It’s worth remembering this: advertising in the 1950s was terrible and was saved by the ‘creative revolution’ of the 1960s. Well, we think advertising right now is pretty terrible again, and it’s about time a second creative revolution came along.
In your ad and on your website, you use your age as an argument (and USP?). I interpret it as an argument for the value of experience. Am I right or is it more of just a humorous twist?
What would you say are the major arguments for age and experience in this business?
Of course we made play of our advancing years in Ancient & Modern’s launch ad, if only to prove we had sense of humour.
But in doing so, we also wanted to make a serious point. That when you’ve been in the business as long as we have, you have something that young people don’t possess: what you might call ‘the perspective of years’.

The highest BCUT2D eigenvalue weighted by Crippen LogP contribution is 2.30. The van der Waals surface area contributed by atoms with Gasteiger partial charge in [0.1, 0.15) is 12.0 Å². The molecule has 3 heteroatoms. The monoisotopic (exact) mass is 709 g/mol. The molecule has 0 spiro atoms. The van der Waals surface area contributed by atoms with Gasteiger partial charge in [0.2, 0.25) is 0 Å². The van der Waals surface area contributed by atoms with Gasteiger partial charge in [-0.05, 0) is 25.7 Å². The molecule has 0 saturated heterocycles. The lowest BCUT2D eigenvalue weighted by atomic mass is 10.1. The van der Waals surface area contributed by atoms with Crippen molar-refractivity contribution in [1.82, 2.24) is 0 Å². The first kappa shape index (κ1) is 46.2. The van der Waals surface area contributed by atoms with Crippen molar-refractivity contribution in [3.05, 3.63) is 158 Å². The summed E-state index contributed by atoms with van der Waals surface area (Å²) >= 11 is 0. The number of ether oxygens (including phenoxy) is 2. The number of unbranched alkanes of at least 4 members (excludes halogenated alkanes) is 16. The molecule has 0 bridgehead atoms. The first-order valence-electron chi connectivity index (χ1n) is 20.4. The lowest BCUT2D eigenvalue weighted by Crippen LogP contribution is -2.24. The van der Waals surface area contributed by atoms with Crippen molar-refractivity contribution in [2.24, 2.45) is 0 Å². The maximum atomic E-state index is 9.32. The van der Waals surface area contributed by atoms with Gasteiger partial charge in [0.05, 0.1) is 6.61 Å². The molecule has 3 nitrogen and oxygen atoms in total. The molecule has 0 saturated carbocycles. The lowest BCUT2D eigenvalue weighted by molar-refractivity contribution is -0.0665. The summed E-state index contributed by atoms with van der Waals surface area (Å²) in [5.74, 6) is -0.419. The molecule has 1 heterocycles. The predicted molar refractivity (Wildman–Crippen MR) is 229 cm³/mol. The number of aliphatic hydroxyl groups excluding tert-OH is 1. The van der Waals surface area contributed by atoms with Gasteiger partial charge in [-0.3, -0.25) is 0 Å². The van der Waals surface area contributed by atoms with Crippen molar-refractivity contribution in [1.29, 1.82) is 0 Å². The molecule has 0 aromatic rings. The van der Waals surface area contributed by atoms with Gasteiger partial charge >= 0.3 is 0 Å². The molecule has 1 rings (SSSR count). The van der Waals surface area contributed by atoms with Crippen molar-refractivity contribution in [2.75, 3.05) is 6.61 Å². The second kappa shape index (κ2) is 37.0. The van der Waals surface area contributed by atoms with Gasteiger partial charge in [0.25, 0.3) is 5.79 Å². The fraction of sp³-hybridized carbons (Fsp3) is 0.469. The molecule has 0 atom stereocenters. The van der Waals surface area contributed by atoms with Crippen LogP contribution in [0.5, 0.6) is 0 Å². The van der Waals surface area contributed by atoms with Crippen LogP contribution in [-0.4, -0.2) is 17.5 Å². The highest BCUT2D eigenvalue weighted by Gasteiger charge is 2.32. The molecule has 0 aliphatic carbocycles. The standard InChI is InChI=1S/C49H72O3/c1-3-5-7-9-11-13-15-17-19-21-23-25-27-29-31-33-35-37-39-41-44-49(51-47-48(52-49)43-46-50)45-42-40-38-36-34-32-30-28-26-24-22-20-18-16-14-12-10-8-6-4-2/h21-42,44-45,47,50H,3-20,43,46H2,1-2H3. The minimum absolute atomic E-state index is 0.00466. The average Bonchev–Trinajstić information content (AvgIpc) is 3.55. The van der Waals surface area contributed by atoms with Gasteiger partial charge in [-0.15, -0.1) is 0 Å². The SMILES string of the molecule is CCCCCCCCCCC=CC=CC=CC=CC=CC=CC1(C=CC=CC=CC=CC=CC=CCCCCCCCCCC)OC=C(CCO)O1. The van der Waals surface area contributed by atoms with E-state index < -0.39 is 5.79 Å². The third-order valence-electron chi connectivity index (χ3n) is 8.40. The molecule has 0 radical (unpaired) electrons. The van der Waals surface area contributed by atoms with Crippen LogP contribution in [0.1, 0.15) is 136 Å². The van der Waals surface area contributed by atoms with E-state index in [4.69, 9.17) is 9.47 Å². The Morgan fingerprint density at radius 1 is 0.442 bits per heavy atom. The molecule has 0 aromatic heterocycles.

We’ve learnt from all our mistakes, we know what works and what doesn’t, and how to avoid the blind alleys. I happen to think all this sharpens our creativity. As we say in our launch ad, “we might not get to the top of the stairs as fast as our younger rivals, but we like to think we’ll arrive at a great advertising idea before they do”.
Remember that story about Picasso doodling with a pencil on a restaurant table cloth.
His dining companion is so amazed by the drawing, he asks if he can buy it.
Picasso replies “sure, you can have it for 50,000 francs”.
“But Pablo, that only took you five minutes!”
“Correction”, says Picasso. “It took me 65 years, and five minutes”.